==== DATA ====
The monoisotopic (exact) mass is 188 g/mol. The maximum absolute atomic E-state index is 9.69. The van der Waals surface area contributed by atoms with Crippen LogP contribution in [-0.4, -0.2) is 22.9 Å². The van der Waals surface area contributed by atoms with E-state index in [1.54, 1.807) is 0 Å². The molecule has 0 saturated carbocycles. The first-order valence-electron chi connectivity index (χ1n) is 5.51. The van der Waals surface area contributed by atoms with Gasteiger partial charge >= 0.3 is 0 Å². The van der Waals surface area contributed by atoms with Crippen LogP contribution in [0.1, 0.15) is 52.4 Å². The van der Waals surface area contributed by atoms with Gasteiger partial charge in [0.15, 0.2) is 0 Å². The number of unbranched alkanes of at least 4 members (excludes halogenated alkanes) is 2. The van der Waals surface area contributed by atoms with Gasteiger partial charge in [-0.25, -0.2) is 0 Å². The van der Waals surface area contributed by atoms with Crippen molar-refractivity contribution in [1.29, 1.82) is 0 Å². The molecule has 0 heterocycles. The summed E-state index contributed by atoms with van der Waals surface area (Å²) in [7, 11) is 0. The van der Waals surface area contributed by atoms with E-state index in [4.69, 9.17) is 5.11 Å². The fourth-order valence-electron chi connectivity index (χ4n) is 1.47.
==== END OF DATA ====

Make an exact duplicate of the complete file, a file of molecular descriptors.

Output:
The monoisotopic (exact) mass is 188 g/mol. The maximum absolute atomic E-state index is 9.69. The van der Waals surface area contributed by atoms with Crippen LogP contribution in [-0.4, -0.2) is 22.9 Å². The van der Waals surface area contributed by atoms with E-state index in [1.54, 1.807) is 0 Å². The molecule has 0 saturated carbocycles. The first-order valence-electron chi connectivity index (χ1n) is 5.51. The van der Waals surface area contributed by atoms with Gasteiger partial charge >= 0.3 is 0 Å². The van der Waals surface area contributed by atoms with Crippen LogP contribution in [0.1, 0.15) is 52.4 Å². The van der Waals surface area contributed by atoms with Gasteiger partial charge in [0.15, 0.2) is 0 Å². The number of unbranched alkanes of at least 4 members (excludes halogenated alkanes) is 2. The van der Waals surface area contributed by atoms with Gasteiger partial charge in [-0.25, -0.2) is 0 Å². The van der Waals surface area contributed by atoms with Crippen molar-refractivity contribution in [1.29, 1.82) is 0 Å². The molecule has 0 heterocycles. The summed E-state index contributed by atoms with van der Waals surface area (Å²) in [7, 11) is 0. The van der Waals surface area contributed by atoms with E-state index in [4.69, 9.17) is 5.11 Å². The fourth-order valence-electron chi connectivity index (χ4n) is 1.47.